The term "personality" means "characteristic patterns of thoughts, feelings, moods and behaviors of the whole individual," while for a person with C-PTSD, the switches between identities and behavior patterns is the personality. So it's just a different way to process the world and oneself. It's not Sybil or the Three Faces of Eve or even very strange. It's called C-PTSD because it usually stems from a trauma so long-lasting or severe that the child creates a complex way to cope.


Glad we cleared that up.


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review 2018-03-03 08:07
Ape Mind, Old Mind, New Mind- John Wylie

A well written academic book written in a style and at a scientific level that most of us can connect with, even if we can’t quite compute all the scholarly depth that make up the full picture. I definitely place myself in ‘the superficial understanding’ category but never felt intimidated by complexity. Wylie reexplores evolutionary biology bringing into play his clinical and philosophical knowledge and private observations in the fields of psychology, psychiatry, psychotherapy, and medicine. Wylie’s observations which build into a broad psychological theory that fits as a complementary extension to classic Darwinism, add considerably to our conventional understanding of human evolution. With the obvious exception of many dogmatic scripturalists, I think this book has a lot for all those interested in why we are what we are questions. Wylie adds to our understanding of personality evolution, looking at the intellectual creature that with all the psychological baggage we carry from our ancestors.

I did rather question some of what I read to be rather afterthought attempts to tie in sacred spirituality and philosophy. I guess some attempt at this is, though, beneficial if it might draw in all but the most dogmatic of ‘Abrahamists’. Anyway, arguably, religion could not be left out of a fully rounded ‘thesis’. Otherwise I had no personal issues with any ideas in this very well written book. Nearly always, Wylie found simple ways of distilling out the complexity of his arguments. A few more real-life anecdotes from Wylie’s career would I’m sure add a great deal of enjoyment for the general reader, without losing the focus required by the more scholastic. This is a serious book, exploring the whys and wherefores from a full range of psychological illnesses balanced against normal, (average), behaviours, that make us the deep thinking but not always rational creatures that we have become.



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review 2018-03-03 01:06
Poor execution
Mine own executioner, - Nigel Balchin

I have to confess that I did a thing which I am always telling people they shouldn't guilt themselves into doing...I read a book that I wasn't really all that interested in reading. My rationale was that I had gone out of my way (interlibrary loan from a different state) to get this book and I didn't want to admit that it wasn't worth the effort. *sigh*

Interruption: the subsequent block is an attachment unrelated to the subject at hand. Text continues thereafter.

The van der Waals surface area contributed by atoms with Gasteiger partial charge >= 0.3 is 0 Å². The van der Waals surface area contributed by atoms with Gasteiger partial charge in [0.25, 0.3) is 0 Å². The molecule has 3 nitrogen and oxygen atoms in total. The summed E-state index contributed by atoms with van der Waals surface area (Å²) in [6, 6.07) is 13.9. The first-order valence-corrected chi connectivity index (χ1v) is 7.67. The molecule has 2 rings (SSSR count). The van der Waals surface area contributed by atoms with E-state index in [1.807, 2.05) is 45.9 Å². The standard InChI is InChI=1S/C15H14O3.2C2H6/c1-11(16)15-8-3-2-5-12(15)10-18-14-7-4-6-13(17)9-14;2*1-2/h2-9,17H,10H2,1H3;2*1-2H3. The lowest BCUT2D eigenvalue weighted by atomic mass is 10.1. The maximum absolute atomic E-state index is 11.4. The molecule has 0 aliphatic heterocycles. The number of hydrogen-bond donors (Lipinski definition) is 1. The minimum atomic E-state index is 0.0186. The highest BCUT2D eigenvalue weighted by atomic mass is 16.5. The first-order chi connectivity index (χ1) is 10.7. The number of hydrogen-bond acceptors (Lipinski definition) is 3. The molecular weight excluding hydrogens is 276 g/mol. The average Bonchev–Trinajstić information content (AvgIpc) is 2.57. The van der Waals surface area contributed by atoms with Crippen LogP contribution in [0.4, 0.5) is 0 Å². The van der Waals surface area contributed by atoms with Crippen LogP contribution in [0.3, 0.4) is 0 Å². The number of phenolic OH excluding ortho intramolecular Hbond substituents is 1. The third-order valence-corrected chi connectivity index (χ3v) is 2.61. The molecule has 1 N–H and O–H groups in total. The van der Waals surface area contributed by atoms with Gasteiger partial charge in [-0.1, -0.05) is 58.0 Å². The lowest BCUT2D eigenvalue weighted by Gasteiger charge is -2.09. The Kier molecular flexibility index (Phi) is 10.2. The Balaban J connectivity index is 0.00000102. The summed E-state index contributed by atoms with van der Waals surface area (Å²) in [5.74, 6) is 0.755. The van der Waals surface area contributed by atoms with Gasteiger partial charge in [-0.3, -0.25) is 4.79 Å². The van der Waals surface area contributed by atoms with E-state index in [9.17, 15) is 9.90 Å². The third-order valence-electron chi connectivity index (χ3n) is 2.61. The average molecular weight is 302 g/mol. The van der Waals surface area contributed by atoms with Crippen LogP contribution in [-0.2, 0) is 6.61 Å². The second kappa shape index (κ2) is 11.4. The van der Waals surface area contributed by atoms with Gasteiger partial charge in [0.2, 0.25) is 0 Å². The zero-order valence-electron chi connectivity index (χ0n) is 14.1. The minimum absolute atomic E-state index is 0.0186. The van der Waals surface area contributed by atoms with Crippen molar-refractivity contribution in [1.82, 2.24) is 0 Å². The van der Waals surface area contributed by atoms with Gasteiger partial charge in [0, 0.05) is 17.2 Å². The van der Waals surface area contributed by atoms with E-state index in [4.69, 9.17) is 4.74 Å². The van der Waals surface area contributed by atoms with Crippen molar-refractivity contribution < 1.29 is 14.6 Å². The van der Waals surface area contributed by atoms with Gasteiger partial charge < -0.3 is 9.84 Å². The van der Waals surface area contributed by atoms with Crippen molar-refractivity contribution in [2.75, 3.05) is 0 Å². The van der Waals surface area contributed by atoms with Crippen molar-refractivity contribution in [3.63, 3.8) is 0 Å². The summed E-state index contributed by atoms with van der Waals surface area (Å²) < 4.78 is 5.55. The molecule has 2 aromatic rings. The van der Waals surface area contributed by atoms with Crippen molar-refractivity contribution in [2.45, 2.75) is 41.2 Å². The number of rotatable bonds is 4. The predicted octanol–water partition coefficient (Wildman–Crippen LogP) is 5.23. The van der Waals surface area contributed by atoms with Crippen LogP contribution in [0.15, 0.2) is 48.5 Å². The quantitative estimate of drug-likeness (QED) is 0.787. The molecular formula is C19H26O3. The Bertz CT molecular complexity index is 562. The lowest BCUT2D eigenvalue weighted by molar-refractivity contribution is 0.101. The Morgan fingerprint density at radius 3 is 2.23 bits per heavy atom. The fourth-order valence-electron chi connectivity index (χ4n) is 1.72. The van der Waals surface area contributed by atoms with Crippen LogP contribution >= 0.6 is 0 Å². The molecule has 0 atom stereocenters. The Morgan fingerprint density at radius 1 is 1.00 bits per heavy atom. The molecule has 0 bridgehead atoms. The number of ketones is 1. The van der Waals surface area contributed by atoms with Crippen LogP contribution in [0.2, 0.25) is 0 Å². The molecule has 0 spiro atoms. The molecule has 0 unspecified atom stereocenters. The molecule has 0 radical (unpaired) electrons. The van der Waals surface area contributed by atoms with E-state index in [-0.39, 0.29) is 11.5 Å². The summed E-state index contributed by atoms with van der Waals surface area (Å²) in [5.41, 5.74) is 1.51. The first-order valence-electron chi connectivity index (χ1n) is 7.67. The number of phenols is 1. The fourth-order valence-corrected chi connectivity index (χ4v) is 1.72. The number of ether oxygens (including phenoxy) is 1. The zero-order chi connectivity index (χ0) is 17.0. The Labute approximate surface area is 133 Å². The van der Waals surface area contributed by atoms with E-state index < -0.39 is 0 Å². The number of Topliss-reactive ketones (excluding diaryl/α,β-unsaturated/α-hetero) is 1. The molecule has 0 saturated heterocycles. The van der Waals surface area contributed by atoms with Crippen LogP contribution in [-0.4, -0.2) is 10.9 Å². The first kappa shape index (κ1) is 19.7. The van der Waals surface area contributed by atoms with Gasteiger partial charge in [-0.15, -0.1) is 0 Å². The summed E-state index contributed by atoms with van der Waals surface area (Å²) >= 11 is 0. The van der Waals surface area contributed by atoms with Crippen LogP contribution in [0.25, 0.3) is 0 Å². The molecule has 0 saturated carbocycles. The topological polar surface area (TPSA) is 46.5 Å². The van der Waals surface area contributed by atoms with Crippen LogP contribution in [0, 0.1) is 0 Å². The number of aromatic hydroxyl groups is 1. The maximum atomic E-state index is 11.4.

The book that I'm referring to is Mine Own Executioner by Nigel Balchin. I want to give you a central theme or something to succinctly explain it but the closest I can manage is saying that it's about a man who is battling an inner turmoil while also trying to be a competent psycho-analyst. There's a lot of discussion around the validity of a medical degree vs hands-on training which leads to our main character, Felix Milne, taking on a very difficult case to 'prove' that he is just as capable as a medical professional. His patient was recently involved in a traumatic experience in the war and as a result he experienced a psychotic break from reality and tried to murder his wife. While Milne tries to uncover the root of this man's troubles he continues to ignore the cause of his own marital problems. He has a strained and virtually platonic relationship with his wife and actively struggles with his feelings for her best friend. I guess there's an irony there that he is able to ascertain and ultimately help heal what ails his patients but he can't clearly see that he is the cause of his own misfortunes and unhappiness. Milne is an acerbic and not altogether likable character who plays God with those he seeks to help (and his wife). He justifies this by saying that it's a necessary part of their treatment that they come to see him this way. I don't think I can say with any conviction that I liked this book. The characters were one dimensional, the plot was fairly predictable, and the ending was highly unsatisfactory. I can't even say that I recommend it to ________ or ________. 0/10


PS They made it into a film. Why?


What's Up Next: Einstein's Dreams by Alan Lightman


What I'm Currently Reading: Ghostland: An American History in Haunted Places by Colin Dickey


Source: readingfortheheckofit.blogspot.com